The Art and Science of Hope
From The Rotarian:
A few years ago, I was passing through the northern Nigerian city of Kano when I stopped at a roadside stall for some tea. The proprietor asked me where I was from. I told him.
“I want to go to America!” he told me, smiling. “We are just suffering here in Nigeria. If I go to America, I will not come back to Nigeria again.”
“Not even to see your mother?” I asked.
He laughed. “I will send her some money.”
I thanked him and drank my tea. After I left, I wondered if he was serious or just talking.
As I traveled through the region, I met several people headed north, on their way to Europe. It was a difficult and dangerous journey that tens of thousands of people set out on each year, many of them never reaching their destination. I often marveled at the confidence a person must have to embark on a trip like that, to leave everything behind, to be certain of somehow making it.
Like most people, I’d always assumed these travelers were the most poverty-stricken, the most hopeless. But now I can see that this isn’t the case – at least not entirely. Often, the people who leave their villages are the brightest and most ambitious ones, the ones with the biggest dreams. As one poet from Cameroun wrote after arriving in Spain, “No money in the pockets/But hope in the heart.” Hope, as much as anything else, drives them.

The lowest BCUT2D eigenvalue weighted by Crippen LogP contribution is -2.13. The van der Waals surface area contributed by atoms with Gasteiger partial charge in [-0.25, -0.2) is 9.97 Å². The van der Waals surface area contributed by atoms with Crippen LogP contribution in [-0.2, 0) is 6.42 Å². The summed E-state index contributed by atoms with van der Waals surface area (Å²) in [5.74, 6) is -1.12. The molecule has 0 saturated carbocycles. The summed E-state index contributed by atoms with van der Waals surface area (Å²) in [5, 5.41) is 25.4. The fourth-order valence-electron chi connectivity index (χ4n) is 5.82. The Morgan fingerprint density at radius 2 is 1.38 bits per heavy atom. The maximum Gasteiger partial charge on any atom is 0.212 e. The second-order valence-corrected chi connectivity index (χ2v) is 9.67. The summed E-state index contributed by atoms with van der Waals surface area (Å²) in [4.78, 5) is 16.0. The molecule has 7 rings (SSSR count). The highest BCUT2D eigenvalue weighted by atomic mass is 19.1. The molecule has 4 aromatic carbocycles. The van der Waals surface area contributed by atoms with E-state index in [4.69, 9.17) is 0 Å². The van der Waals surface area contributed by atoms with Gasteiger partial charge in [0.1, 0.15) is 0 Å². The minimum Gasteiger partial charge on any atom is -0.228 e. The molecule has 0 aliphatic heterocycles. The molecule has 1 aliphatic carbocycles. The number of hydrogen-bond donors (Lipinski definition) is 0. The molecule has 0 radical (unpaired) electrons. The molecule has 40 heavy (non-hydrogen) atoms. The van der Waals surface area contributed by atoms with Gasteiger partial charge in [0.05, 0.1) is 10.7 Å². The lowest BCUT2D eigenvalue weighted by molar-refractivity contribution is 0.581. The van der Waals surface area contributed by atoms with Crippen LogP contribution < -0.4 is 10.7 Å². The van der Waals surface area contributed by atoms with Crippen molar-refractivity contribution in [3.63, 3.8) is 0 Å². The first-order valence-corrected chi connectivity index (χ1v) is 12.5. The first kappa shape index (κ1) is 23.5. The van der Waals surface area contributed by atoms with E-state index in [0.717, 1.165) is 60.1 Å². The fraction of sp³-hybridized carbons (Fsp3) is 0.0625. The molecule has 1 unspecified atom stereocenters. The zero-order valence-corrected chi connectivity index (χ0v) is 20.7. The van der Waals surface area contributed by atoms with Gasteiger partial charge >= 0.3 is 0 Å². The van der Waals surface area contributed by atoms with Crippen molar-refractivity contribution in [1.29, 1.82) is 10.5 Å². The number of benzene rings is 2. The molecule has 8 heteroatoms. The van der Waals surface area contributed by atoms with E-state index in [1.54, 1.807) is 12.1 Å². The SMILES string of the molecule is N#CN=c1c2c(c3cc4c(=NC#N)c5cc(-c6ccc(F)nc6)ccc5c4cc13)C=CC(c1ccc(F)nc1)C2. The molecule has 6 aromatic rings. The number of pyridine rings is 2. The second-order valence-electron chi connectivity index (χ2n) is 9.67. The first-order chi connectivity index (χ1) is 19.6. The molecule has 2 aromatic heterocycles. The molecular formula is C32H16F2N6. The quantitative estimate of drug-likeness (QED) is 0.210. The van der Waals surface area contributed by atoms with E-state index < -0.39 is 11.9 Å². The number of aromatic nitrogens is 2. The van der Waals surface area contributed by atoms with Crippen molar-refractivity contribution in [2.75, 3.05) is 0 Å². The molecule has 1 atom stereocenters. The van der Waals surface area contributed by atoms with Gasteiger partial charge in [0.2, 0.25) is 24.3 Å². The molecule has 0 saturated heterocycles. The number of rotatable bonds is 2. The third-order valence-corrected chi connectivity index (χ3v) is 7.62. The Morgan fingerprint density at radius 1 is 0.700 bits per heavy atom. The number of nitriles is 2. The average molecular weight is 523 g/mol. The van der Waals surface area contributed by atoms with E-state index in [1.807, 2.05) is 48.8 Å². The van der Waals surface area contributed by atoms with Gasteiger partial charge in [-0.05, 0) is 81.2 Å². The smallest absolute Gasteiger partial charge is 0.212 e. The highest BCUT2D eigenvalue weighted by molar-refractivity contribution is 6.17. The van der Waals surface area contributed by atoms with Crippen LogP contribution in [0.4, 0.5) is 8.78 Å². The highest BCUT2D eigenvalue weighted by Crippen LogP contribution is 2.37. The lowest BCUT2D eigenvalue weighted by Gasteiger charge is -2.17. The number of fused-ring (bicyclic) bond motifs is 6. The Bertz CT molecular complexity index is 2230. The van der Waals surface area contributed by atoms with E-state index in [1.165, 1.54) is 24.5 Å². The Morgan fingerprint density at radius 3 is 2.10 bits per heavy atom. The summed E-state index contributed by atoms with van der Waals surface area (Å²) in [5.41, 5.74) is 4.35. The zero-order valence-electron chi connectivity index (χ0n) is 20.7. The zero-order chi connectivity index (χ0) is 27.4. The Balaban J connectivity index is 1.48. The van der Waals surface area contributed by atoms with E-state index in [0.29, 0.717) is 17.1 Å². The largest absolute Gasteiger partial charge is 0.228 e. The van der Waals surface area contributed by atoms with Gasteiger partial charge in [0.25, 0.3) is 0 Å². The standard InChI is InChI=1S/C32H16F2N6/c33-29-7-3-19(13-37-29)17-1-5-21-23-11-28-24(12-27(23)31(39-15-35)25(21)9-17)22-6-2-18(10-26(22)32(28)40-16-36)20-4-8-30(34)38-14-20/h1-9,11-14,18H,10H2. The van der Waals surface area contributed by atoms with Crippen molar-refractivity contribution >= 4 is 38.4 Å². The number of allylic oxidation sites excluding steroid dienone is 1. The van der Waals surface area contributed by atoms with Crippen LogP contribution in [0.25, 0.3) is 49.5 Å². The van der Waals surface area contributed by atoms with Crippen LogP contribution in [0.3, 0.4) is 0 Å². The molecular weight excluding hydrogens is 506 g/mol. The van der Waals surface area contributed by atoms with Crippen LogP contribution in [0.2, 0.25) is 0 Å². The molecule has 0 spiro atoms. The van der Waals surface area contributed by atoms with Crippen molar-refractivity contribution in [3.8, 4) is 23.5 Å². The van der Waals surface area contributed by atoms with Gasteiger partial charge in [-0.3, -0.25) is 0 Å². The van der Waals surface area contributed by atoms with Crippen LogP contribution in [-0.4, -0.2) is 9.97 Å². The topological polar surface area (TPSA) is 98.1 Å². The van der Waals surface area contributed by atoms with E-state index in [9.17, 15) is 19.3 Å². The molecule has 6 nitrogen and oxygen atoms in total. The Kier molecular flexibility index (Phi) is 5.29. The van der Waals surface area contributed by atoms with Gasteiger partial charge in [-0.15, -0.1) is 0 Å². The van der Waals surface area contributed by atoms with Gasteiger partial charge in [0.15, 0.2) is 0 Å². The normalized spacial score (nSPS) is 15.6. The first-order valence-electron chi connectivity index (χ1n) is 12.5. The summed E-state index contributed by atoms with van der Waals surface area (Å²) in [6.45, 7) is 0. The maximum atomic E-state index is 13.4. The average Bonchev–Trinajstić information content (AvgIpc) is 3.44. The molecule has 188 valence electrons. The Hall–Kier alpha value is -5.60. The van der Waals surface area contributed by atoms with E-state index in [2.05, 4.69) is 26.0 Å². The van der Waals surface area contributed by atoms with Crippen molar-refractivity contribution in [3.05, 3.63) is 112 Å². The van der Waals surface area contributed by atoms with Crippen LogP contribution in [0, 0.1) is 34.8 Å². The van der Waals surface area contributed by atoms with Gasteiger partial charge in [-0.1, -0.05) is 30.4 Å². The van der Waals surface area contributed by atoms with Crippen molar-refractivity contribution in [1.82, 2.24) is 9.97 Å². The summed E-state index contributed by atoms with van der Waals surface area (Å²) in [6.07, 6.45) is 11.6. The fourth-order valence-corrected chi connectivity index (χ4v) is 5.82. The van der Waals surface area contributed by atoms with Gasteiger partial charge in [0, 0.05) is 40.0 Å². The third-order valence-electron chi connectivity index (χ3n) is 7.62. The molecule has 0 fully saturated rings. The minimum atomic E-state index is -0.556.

Hope may be our most important asset as a species. Hope is the thing that drew us out of our caves and around the world. Hope is what gets us out of bed in the morning. Hope lets us imagine our lives as more than they are. Yet when we talk about hope, we usually mean the vague feeling that things will get better. But that is not hope.